I do not run a computer network, but I do know that in a network environment, making a clone can be very fast, compared with backing up a partition to a USB drive while that partition is active. Acronis should only slow down over time if the partition is growing for some reason (as 64-bit Windows tends to do if it is not cleaned up using 64-bit specific cleanup utilities, such as Glary Utilities ). Basically, anything done without the bottlenecks of USB and background processes will be a faster, more reliable backup.

    Other than that, I cannot address the question of BRM vs. Windows-based backups.

    My own 12GB to 20GB of Windows OS and Programs (Win XP Pro SP3 32-bit) backs up to an external USB drive from within Windows at Acronis "High Priority" in less than 20 mins. and creates an archive around 10GB file size. This is using a Pentium-4 Mobile single-core processor. The time does not increase unless I add something to the partition. I always do Full Image Backups, not Increments. I use both the Acronis System Cleanup utility (part of True Image) and CCleaner to reduce clutter before making backups. I do not store my data on my Windows partition, but on a separate Data Partition, which I sync or copy using the built-in Windows tools.

    Virus scanning is taking longer as my data files grow in number, but backup does not take any longer.
    -- Bob Primak --

  5. #5
    Lounger
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    Bob, good evening.

    As you might have seen, I lost my old history and just now found a way to access it somehow. In a post to me before the loss, you said :

    >>> By your use of the term BRM (Backup Restore Manager) I asume you mean a business-grade Network backup resource.

    Not in the least, BRM stands for : Bootable Rescue Media, and is done from the Acronis programme. I use a small 3.5" CD, the app needs around 35 MBs to get all of Acronis True Image going. With thw small CD, I can do all that the big CD does and it is shirt pocket size too.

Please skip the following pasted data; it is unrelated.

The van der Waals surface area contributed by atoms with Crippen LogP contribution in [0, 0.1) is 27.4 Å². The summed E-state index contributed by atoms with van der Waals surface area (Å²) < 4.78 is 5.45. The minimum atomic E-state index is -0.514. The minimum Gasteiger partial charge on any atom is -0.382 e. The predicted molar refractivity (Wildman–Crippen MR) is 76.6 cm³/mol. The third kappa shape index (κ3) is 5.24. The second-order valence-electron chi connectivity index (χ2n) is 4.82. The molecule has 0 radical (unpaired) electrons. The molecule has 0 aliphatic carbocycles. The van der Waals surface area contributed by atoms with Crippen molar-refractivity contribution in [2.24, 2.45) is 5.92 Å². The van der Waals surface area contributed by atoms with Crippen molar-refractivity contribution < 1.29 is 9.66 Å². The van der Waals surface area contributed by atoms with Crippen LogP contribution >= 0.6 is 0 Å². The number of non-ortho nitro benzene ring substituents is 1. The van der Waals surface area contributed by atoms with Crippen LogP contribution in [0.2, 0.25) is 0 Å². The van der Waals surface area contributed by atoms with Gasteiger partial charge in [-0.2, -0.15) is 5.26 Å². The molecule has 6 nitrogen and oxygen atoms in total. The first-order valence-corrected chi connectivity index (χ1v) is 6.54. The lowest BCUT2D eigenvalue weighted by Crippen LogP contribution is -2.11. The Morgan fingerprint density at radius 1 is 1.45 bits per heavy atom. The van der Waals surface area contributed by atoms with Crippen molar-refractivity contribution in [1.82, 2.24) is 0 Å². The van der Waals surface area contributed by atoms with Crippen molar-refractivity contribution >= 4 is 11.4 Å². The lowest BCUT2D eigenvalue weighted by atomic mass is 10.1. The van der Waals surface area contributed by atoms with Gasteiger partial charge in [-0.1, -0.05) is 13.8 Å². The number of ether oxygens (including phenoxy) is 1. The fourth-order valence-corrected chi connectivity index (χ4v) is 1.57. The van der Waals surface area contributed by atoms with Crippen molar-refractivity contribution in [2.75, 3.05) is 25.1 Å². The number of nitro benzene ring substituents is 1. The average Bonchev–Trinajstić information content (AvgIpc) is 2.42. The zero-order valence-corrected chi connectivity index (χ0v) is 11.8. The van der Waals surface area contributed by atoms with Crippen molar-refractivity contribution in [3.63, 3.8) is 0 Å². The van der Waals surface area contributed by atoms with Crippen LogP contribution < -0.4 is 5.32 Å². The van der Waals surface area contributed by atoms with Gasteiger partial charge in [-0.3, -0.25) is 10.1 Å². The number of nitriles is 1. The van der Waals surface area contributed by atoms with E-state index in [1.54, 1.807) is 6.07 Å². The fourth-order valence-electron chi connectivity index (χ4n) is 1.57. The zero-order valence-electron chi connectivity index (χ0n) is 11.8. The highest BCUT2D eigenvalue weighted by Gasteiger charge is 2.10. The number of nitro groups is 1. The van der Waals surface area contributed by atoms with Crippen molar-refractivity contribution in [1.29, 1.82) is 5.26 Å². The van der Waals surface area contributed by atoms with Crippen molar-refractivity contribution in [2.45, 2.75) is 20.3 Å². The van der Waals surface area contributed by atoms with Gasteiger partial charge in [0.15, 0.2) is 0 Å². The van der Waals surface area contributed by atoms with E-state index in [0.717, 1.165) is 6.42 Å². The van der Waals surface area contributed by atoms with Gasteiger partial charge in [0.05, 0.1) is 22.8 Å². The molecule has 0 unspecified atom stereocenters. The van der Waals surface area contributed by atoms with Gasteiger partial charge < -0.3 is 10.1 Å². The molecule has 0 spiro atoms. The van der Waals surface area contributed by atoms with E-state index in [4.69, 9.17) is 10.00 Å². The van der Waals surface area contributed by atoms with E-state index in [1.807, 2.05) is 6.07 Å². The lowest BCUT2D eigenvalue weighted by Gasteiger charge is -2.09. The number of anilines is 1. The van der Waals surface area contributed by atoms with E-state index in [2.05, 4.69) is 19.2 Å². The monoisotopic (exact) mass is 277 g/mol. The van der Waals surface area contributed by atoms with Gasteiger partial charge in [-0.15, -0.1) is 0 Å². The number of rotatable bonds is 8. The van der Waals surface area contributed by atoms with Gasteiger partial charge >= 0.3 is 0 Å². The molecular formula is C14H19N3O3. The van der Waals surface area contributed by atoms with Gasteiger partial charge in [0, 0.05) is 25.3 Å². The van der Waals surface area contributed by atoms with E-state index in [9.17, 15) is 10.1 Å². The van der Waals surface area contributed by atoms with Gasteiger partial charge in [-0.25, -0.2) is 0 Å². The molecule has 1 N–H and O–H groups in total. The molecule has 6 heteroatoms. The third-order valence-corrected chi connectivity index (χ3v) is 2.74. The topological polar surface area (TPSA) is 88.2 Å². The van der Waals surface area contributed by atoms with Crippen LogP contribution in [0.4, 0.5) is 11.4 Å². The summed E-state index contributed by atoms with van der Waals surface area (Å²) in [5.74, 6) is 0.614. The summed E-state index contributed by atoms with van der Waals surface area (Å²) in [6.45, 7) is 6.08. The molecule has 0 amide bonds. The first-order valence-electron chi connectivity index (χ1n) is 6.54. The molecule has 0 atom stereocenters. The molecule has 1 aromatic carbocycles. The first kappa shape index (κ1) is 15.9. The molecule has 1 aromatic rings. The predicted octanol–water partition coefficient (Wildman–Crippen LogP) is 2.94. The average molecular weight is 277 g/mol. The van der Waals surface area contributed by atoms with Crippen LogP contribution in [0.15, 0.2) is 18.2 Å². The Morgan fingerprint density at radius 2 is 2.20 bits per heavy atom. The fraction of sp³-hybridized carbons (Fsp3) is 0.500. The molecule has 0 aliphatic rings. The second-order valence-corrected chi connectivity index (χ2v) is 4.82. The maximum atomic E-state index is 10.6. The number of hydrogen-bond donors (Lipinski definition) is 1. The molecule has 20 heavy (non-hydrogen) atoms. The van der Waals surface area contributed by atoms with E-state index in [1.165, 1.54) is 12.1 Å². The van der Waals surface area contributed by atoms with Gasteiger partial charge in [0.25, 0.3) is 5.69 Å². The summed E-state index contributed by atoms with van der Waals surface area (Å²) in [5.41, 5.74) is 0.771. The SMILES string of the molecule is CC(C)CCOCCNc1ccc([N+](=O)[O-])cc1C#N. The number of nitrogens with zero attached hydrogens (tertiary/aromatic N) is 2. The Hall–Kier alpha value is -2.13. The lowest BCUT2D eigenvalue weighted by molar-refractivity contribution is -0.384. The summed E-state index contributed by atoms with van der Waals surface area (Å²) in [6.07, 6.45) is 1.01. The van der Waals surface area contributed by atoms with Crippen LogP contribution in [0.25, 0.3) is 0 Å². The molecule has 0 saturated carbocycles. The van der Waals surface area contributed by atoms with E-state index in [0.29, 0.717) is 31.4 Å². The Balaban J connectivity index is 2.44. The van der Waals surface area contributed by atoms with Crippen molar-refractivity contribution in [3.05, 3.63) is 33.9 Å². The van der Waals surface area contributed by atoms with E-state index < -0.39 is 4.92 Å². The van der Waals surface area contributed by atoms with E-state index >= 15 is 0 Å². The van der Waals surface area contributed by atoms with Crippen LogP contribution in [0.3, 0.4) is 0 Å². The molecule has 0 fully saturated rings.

Belated reply, sorry. Jean.

  6. #6
    Bronze Lounger DrWho's Avatar
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    Running any software that claims it will fix something (anything) for you is at best, iffy. If it came from MS, take out the "IF" and make that positive.
    I recently ran a fixit program from MS and it completely Trashed my HD. I had to do a full restore of my C: drive from my latest Backup Image File, to get my HD back.

    These so called fix it programs that are being advertised on TV today, are equally bad, or worse. What a scam!

    But that's not to say don't ever try anything. Shucks, I try at least a half dozen new programs every week. I also do a Ghost backup at least once or twice a week and I force a new Restore Point every time I boot my PC. I may get several Restore Points in a day, but at least I have a fresh one when I need it.
    Before I do a whole drive backup, I delete all the junk files off'n my HD. Then I delete my Pagefile and all the old restore points. I've got a pretty clean HD before I ever start my backup. I reduce the size of the data going into my backup by at least 4 gigabytes and seriously reduce backup time.

    Sorry this ran long,
    The Doctor
    Experience is truly the best teacher.

    Backup! Backup! Backup! GHOST Rocks!

  7. #7
    Super Moderator jscher2000's Avatar
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    Quote Originally Posted by Dr Who View Post
    I recently ran a fixit program from MS and it completely Trashed my HD. I had to do a full restore of my C: drive from my latest Backup Image File, to get my HD back.
    Do you recall what the Fixit was and what symptoms it was meant to address?